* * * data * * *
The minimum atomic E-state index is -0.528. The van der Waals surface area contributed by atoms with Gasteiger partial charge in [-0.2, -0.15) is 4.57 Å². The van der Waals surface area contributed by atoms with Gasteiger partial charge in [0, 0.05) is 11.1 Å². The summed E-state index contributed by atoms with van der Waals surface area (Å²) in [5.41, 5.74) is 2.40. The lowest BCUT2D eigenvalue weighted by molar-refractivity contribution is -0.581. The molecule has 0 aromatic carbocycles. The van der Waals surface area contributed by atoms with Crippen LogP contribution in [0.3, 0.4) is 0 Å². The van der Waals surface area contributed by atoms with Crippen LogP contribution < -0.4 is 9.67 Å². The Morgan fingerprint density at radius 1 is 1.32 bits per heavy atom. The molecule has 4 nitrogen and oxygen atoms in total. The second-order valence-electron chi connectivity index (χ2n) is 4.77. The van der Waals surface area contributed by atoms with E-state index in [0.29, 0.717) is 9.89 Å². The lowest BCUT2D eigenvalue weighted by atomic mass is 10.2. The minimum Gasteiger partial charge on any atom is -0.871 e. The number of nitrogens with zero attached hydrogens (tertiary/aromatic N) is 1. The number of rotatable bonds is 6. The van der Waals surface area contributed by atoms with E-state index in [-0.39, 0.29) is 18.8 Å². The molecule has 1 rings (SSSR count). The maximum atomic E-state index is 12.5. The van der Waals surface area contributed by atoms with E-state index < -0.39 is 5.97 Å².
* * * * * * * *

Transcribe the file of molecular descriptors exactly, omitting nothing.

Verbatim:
The minimum atomic E-state index is -0.528. The van der Waals surface area contributed by atoms with Gasteiger partial charge in [-0.2, -0.15) is 4.57 Å². The van der Waals surface area contributed by atoms with Gasteiger partial charge in [0, 0.05) is 11.1 Å². The summed E-state index contributed by atoms with van der Waals surface area (Å²) in [5.41, 5.74) is 2.40. The lowest BCUT2D eigenvalue weighted by molar-refractivity contribution is -0.581. The molecule has 0 aromatic carbocycles. The van der Waals surface area contributed by atoms with Crippen LogP contribution in [0.3, 0.4) is 0 Å². The van der Waals surface area contributed by atoms with Crippen LogP contribution < -0.4 is 9.67 Å². The Morgan fingerprint density at radius 1 is 1.32 bits per heavy atom. The molecule has 4 nitrogen and oxygen atoms in total. The second-order valence-electron chi connectivity index (χ2n) is 4.77. The van der Waals surface area contributed by atoms with E-state index in [0.29, 0.717) is 9.89 Å². The lowest BCUT2D eigenvalue weighted by atomic mass is 10.2. The minimum Gasteiger partial charge on any atom is -0.871 e. The number of nitrogens with zero attached hydrogens (tertiary/aromatic N) is 1. The number of rotatable bonds is 6. The van der Waals surface area contributed by atoms with E-state index in [-0.39, 0.29) is 18.8 Å². The molecule has 1 rings (SSSR count). The maximum atomic E-state index is 12.5. The van der Waals surface area contributed by atoms with E-state index < -0.39 is 5.97 Å².